Hadoop Pig Interview Questions and Answers

8/24/2013 No Comment

Apache Pig Interview Questions and Answers. 

If you are planning to pursue a career in Hadoop, then you can expect some PIG interview Questions. 

Explain what is PIG in Big Data?
PIG is nothing but a platform for analyzing large data sets that consist of high level language for expressing data analysis programs, coupled with infrastructure for evaluating these programs. PIG’s infrastructure layer consists of a compiler that produces sequence of MapReduce Programs. Pig was originally developed at Yahoo Research around 2006 for researchers to have an ad-hoc way of creating and executing map-reduce jobs on very large data sets. The salient property of Pig programs is that their structure is amenable to substantial parallelization, which in turns enables them to handle very large data sets

Explain PIG's language layer an its properties?
Answer  : Pig’s language layer currently consists of a textual language called Pig Latin, which has the following key properties:
Ease of programming. Pig is intended to make complex tasks comprised of multiple interrelated data transformations that are explicitly encoded as data flow sequences easy to write, understand, and maintain.
Optimization opportunities. The way in which tasks are encoded permits the system to optimize their execution automatically, allowing the user to focus on semantics rather than efficiency.
Extensible. Users can create their own functions to do special-purpose processing.

What is bag in PIG?
Answer : A bag is a representation of one of the data models in Pig. A bag is nothing but a collection of tuples in an unordered form, this collection might hold possible duplicate tuples or records. Bags are used to store collections while grouping. The size of bag is the size of the local disk, this means that the size of the bag is limited. When the bag is full, then Pig will spill this bag into local disk and keep only some parts of the bag in memory. There is no necessity that the complete bag should fit into memory. We represent bags with “{}”

Explain what is the difference between logical and physical plans in PIG?
Pig undergoes some steps when a Pig Latin Script is converted into MapReduce jobs. After performing the basic parsing and semantic checking, it produces a logical plan. The logical plan describes the logical operators that have to be executed by Pig during execution. After this, Pig produces a physical plan. The physical plan describes the physical operators that are needed to execute the script.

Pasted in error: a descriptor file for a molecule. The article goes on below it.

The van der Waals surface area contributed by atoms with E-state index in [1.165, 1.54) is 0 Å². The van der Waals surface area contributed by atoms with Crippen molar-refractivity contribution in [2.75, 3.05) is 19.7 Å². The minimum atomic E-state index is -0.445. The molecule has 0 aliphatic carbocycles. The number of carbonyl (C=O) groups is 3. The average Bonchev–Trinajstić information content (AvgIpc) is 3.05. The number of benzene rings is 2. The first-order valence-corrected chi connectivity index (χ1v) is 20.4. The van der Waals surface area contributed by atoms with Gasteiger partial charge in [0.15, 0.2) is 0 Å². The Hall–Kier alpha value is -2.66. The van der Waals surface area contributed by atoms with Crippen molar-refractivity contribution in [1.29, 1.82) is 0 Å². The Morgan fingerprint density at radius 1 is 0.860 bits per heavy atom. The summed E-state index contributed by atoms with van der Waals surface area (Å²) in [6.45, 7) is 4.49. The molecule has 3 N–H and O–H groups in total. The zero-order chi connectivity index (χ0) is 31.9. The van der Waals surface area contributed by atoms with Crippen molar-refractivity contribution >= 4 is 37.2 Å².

What is the difference between PIG and SQL
The differences between Pig and SQL include Pig's usage of lazy evaluation, Pig's usage for ETL, Pig's ability to store data at any point during a pipeline, Pig's explicit declaration of execution plans, and Pig's support for pipeline splits.

  • Whereas, it has been argued DBMSs are substantially faster than the MapReduce system once the data is loaded, but that loading the data takes considerably longer in the database systems. It has also been argued RDBMSs offer out of the box support for column-storage, working with compressed data, indexes for efficient random data access, and transaction- level fault tolerance.
  • Pig Latin is procedural and fits very naturally in the pipeline paradigm while SQL is instead declarative. In SQL users can specify that data from two tables must be joined, but not what join implementation to use. Pig Latin allows users to specify an implementation or aspects of an implementation to be used in executing a script in several ways.
  • In effect, Pig Latin programming is similar to specifying a query execution plan, making it easier for programmers to explicitly control the flow of their data processing task.
  • SQL is oriented around queries that produce a single result. SQL handles trees naturally, but has no built in mechanism for splitting a data processing stream and applying different operators to each sub-stream. Pig Latin script describes a directed acyclic graph (DAG) rather than a pipeline.
  • Pig Latin's ability to include user code at any point in the pipeline is useful for pipeline development. If SQL is used, data must first be imported into the database, and then the cleansing and transformation process can begin.

What do you mean by co-group and explain its function in Pig? 
Answer : The COGROUP command in Pig is a combination of some sort of both a GROUP and a JOIN.
COGROUP is very similar to GROUP in its function. Co-group does the joins of a data set by grouping one particular data set only. It does the grouping of the elements by their common field or key and after that it returns a set of records containing two separate bags. Now, the first bag consists of the records of the first data set with the common data set and the second bag, the second data set with the set of common data. Let us illustrate it by an example cited below.

Let us consider we have a dataset of employees and their offices:
$ cat >
We will COGROUP the companies using Pig as cited below:
employees= LOAD 'employees.csv'
USING PigStorage(',')
AS (employee:chararray,company:chararray);
grouped = COGROUP employees BY company;
DUMP grouped;